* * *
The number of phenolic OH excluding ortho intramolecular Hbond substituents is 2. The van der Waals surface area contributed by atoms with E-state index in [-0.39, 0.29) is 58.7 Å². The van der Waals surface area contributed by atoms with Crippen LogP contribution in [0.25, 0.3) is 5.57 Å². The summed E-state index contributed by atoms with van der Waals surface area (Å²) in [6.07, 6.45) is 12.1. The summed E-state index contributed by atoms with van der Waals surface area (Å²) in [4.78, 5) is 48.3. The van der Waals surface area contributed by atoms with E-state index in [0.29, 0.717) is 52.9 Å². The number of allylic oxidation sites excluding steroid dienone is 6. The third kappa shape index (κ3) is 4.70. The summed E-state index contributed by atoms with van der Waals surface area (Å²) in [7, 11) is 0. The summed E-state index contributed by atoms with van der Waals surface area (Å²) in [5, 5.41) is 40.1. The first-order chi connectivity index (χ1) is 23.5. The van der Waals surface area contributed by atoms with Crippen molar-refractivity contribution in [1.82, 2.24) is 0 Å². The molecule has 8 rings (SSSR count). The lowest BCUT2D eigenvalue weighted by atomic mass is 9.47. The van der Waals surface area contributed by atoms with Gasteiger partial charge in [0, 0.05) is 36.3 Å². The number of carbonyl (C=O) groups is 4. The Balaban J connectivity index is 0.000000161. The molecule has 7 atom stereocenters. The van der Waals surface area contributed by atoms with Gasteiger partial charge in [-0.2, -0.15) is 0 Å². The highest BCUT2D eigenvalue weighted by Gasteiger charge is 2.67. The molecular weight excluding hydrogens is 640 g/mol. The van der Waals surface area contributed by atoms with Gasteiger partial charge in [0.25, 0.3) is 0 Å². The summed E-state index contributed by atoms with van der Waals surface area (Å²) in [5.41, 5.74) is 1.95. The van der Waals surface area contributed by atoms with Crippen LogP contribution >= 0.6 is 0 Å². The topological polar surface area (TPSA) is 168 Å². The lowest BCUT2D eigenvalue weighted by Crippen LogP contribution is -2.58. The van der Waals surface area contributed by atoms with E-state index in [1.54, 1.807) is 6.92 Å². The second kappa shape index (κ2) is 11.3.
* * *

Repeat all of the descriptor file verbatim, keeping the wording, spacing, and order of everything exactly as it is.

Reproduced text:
The number of phenolic OH excluding ortho intramolecular Hbond substituents is 2. The van der Waals surface area contributed by atoms with E-state index in [-0.39, 0.29) is 58.7 Å². The van der Waals surface area contributed by atoms with Crippen LogP contribution in [0.25, 0.3) is 5.57 Å². The summed E-state index contributed by atoms with van der Waals surface area (Å²) in [6.07, 6.45) is 12.1. The summed E-state index contributed by atoms with van der Waals surface area (Å²) in [4.78, 5) is 48.3. The van der Waals surface area contributed by atoms with E-state index in [0.29, 0.717) is 52.9 Å². The number of allylic oxidation sites excluding steroid dienone is 6. The third kappa shape index (κ3) is 4.70. The summed E-state index contributed by atoms with van der Waals surface area (Å²) in [7, 11) is 0. The summed E-state index contributed by atoms with van der Waals surface area (Å²) in [5, 5.41) is 40.1. The first-order chi connectivity index (χ1) is 23.5. The van der Waals surface area contributed by atoms with Crippen molar-refractivity contribution in [1.82, 2.24) is 0 Å². The molecule has 8 rings (SSSR count). The lowest BCUT2D eigenvalue weighted by atomic mass is 9.47. The van der Waals surface area contributed by atoms with Gasteiger partial charge in [0, 0.05) is 36.3 Å². The number of carbonyl (C=O) groups is 4. The Balaban J connectivity index is 0.000000161. The molecule has 7 atom stereocenters. The van der Waals surface area contributed by atoms with Gasteiger partial charge in [-0.2, -0.15) is 0 Å². The highest BCUT2D eigenvalue weighted by Gasteiger charge is 2.67. The molecular weight excluding hydrogens is 640 g/mol. The van der Waals surface area contributed by atoms with Gasteiger partial charge in [0.25, 0.3) is 0 Å². The summed E-state index contributed by atoms with van der Waals surface area (Å²) in [5.41, 5.74) is 1.95. The van der Waals surface area contributed by atoms with Crippen LogP contribution >= 0.6 is 0 Å². The topological polar surface area (TPSA) is 168 Å². The lowest BCUT2D eigenvalue weighted by Crippen LogP contribution is -2.58. The van der Waals surface area contributed by atoms with E-state index in [1.54, 1.807) is 6.92 Å². The second kappa shape index (κ2) is 11.3.